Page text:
Two 20mph protest convoys in North Wales aim to show 'how bad things will get' this summer

New group Denbighshire Says NO To Default 20mph held its first protest in Rhyl at the weekend
New group Denbighshire Says NO To Default 20mph held its first protest in Rhyl at the weekend -Credit:Denbighshire Says NO To Default 20mph

Two protest convoys are being organised in North Wales to highlight concerns over Wales’ 20mph speed limits. They’re being arranged as a motion goes before the Senedd calling for the Welsh Government to reverse the policy.

Opponents of the default speed limit are planning convoys in Denbighshire and Conwy, both starting at at 1.30pm on Saturday, April 27. The Denbighshire event has yet to confirm a route but Conwy protesters are aiming to set off from Llandudno West Shore car park.

From here, the route passes through Penrhyn Bay, Rhos on Sea and Colwyn Bay before heading to Llanddulas and Abergele. Organisers aim to show how congested the North Wales coast could become at the height of the tourism season. "We want to show how bad things could get," said Tina Lee, of online group Conwy County Residents Say No To Blanket 20 Limits.

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Some holiday let operators have already reported negative feedback from customers and there have been claims some visitors are switching to Scotland, Cornwall or the Lake District instead. Equally, some local people have reported little obvious effect on tourism so far. On social media, one man said: “Judging by the campervans around the coast I’d say that 20mph has not put anyone off coming to Wales.”

For some tourists, 20mph is part of the attraction. One said: “As someone who walks, cycles and uses public transport, I’m now much more likely to visit Wales and am actively planning to do so.”

In reality, it’s too early to assess the impact with bad weather playing a major part in determining early season tourism. There’s been a mixed response from holidaymakers, with a woman visiting from Stoke-on-Trent saying that 20mph roads were a “pain”.

Based in Llandudno, she spent 10 days travelling around the area and over to Anglesey. “In some areas they were a pain mainly because we went from 40mph straight down to 20mph,” she said. The North Wales Live Whatsapp community for top stories and breaking news is live now - here’s how to sign up

“Cars behind us were having to break sharply and flashing their lights and honking their horns some even overtook us. I remained at 20, not wanting to get a ticket. Our hotel receptionist told us he got two fines, so we weren’t willing to risk it. It will be interesting to find out if it does reduce accidents - although dropping from 40 to 20 could cause some rear-ending.”

Anti-20mph protesters aim to gather at Llandudno's West Shore for a convoy through Conwy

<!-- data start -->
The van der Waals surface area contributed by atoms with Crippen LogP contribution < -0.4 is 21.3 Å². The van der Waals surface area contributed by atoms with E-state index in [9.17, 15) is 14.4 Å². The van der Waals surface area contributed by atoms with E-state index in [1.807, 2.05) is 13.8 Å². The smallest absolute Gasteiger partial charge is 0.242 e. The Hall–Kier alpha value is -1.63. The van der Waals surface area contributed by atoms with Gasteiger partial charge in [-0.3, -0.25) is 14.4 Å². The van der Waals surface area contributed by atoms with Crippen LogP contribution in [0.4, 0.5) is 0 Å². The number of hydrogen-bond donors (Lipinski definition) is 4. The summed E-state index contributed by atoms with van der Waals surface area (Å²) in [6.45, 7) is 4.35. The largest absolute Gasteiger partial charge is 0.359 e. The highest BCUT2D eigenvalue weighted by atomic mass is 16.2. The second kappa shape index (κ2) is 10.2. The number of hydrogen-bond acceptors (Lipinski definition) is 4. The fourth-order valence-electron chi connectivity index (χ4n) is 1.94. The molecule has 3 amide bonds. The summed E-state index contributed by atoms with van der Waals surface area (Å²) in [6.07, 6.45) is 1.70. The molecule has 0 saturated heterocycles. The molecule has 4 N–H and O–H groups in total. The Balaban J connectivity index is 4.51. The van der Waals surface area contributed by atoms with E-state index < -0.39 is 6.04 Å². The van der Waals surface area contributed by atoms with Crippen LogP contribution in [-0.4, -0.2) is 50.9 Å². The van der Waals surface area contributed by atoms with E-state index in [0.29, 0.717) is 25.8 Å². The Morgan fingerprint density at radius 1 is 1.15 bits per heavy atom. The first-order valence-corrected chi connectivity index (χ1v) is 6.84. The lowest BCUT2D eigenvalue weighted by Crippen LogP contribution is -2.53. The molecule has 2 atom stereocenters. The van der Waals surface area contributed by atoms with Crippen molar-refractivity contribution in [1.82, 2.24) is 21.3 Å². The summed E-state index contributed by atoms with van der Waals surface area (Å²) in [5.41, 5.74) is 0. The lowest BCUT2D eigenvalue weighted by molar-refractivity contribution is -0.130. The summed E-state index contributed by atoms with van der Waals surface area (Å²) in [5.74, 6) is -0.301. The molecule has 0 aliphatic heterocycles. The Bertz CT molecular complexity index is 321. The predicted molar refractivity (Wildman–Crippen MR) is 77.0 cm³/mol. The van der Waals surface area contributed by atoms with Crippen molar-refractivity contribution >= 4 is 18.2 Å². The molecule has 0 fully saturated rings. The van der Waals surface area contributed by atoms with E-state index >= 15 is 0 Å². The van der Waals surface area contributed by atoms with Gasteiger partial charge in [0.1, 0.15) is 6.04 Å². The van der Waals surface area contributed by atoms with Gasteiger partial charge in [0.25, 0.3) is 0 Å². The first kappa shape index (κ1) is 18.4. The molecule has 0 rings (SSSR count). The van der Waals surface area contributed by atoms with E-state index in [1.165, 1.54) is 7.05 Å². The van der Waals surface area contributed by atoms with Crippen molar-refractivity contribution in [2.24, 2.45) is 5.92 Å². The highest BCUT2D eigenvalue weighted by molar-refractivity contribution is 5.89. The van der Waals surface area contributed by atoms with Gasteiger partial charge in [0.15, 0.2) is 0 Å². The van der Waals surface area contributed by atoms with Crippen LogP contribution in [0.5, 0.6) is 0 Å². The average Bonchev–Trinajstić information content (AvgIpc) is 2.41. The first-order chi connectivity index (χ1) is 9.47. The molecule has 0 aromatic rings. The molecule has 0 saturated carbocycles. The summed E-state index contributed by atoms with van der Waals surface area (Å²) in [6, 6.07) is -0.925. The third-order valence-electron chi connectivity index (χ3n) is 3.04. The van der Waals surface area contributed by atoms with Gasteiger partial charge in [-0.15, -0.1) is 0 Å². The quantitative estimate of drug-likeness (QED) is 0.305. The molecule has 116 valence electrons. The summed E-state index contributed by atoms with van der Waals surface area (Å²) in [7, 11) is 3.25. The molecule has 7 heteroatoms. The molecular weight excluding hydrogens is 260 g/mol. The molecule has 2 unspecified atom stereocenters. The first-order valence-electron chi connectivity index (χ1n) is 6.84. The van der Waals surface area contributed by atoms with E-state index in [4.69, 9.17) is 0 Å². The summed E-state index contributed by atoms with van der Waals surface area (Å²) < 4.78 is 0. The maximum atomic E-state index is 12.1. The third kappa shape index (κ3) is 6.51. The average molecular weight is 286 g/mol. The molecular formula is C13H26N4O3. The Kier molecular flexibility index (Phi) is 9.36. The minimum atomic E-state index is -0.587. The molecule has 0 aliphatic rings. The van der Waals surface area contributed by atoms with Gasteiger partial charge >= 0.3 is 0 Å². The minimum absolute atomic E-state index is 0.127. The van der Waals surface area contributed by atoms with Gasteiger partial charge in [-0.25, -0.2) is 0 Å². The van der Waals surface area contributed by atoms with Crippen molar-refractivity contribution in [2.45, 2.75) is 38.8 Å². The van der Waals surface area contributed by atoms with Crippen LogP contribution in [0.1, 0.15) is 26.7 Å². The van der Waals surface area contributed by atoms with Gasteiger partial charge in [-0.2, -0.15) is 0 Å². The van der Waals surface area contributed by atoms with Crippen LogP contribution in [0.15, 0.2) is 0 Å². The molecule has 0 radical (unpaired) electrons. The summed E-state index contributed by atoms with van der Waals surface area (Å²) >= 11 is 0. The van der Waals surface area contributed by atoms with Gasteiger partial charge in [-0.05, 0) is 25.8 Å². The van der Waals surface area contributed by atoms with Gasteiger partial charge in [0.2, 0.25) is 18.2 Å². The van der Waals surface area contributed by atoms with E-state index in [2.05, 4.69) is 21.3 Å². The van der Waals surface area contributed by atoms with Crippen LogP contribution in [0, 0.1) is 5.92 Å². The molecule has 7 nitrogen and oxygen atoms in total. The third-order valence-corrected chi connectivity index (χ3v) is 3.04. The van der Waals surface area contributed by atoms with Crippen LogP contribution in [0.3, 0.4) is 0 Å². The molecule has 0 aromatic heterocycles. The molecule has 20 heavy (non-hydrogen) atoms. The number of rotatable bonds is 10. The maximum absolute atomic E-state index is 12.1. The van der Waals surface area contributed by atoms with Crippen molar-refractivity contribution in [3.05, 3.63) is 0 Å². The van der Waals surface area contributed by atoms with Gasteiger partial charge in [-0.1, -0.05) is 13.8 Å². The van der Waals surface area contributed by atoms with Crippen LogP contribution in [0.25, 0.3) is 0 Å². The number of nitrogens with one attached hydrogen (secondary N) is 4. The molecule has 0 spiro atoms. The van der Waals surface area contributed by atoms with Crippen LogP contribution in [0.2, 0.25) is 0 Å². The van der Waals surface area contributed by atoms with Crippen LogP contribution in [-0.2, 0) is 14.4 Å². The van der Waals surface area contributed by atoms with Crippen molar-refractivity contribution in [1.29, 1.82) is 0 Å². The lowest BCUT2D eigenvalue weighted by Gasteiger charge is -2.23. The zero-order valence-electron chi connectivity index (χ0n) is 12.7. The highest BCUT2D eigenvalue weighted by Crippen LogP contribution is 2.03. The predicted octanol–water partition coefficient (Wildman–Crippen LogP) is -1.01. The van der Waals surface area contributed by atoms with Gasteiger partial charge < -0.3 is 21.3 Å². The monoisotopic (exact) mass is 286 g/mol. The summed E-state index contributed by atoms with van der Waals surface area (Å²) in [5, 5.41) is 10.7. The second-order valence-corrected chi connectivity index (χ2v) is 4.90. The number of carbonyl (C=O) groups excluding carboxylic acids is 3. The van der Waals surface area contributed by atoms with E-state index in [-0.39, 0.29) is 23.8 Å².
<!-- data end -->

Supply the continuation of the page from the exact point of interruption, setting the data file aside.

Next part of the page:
Anti-20mph protesters aim to gather at Llandudno's West Shore for a convoy through Conwy -Credit:Conwy County Residents Say No To Blanket 20 Limits

Antagonism remains greater among permanent residents who must grapple with the speed limit on a daily basis – especially now that more drivers are being fined. A poll published two weeks ago suggested opposition has not waned in the six months since the default speed limit was introduced. A survey by research firm Redfield and Wilton found 35% were “more opposed” versus 16% who were “more supportive”.

In light of this, the Welsh Conservatives have brought forward a motion to be debated in the Senedd on Wednesday, April 15. This calls on the Welsh Government to reverse the 20mph default speed limit and adopt a “targeted approach” instead – deploying the lower speed outside schools and hospitals rather than in all built-up areas.

The motion also calls for a review of the current strict criteria for new road building in Wales. These rules, introduced in February 2023, saw many major road-building projects in Wales scrapped, including the planned third Menai bridge.

During the debate, the Tories also aim to highlight the “North and South transport divide in Wales”, saying over £1bn has been allocated to the South Wales Metro and just £50m to the North Wales Metro. The party will call for more investment in public transport as a whole.

Shadow transport minister Natasha Asghar MS said: “Labour Ministers in Cardiff Bay continue to push their anti-motorist agenda, with drivers being forced out of their vehicles through government policy. The people of Wales want to get on with their daily lives, yet Labour’s lack of investment in public transport, the road building ban and 20mph speed limits are preventing them from doing exactly this.”

The Welsh Government has said the 20mph speed limit will save lives, cut casualty rates and build stronger communities. Axing major road-building projects has also been welcomed by environmental campaigners, who have called the decision “brave” and “world-leading”.

There’s been local support too, with one person noting that 20mph speed limits have improved air quality. Another motorist said: “Most cities and towns in England have either already gone 20mph or are going, and I believe Scotland is thinking about it too.

"I don’t like 20mph zones but I’ve learnt to just go with it. If you want to go faster, go elsewhere.” Sign up for the North Wales Live newsletter sent twice daily to your inbox

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